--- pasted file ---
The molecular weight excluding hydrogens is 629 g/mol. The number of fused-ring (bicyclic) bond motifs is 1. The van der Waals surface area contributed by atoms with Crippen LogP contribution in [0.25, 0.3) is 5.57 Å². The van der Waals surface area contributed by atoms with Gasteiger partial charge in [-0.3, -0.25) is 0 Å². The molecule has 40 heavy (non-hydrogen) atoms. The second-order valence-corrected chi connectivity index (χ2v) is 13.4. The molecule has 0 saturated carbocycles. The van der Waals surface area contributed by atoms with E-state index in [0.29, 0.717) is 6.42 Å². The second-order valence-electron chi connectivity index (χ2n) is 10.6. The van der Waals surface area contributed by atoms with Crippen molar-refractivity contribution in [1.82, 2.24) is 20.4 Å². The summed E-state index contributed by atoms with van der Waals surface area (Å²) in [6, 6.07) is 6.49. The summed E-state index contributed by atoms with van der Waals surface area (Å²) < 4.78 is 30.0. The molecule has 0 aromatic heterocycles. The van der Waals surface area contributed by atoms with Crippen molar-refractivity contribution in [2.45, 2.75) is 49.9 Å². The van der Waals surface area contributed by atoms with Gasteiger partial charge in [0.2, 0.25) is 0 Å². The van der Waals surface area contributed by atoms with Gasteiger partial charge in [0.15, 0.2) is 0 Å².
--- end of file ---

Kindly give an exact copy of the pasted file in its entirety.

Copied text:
The molecular weight excluding hydrogens is 629 g/mol. The number of fused-ring (bicyclic) bond motifs is 1. The van der Waals surface area contributed by atoms with Crippen LogP contribution in [0.25, 0.3) is 5.57 Å². The van der Waals surface area contributed by atoms with Gasteiger partial charge in [-0.3, -0.25) is 0 Å². The molecule has 40 heavy (non-hydrogen) atoms. The second-order valence-corrected chi connectivity index (χ2v) is 13.4. The molecule has 0 saturated carbocycles. The van der Waals surface area contributed by atoms with E-state index in [0.29, 0.717) is 6.42 Å². The second-order valence-electron chi connectivity index (χ2n) is 10.6. The van der Waals surface area contributed by atoms with Crippen molar-refractivity contribution in [1.82, 2.24) is 20.4 Å². The summed E-state index contributed by atoms with van der Waals surface area (Å²) in [6, 6.07) is 6.49. The summed E-state index contributed by atoms with van der Waals surface area (Å²) < 4.78 is 30.0. The molecule has 0 aromatic heterocycles. The van der Waals surface area contributed by atoms with Crippen molar-refractivity contribution in [2.45, 2.75) is 49.9 Å². The van der Waals surface area contributed by atoms with Gasteiger partial charge in [0.2, 0.25) is 0 Å². The van der Waals surface area contributed by atoms with Gasteiger partial charge in [0.15, 0.2) is 0 Å².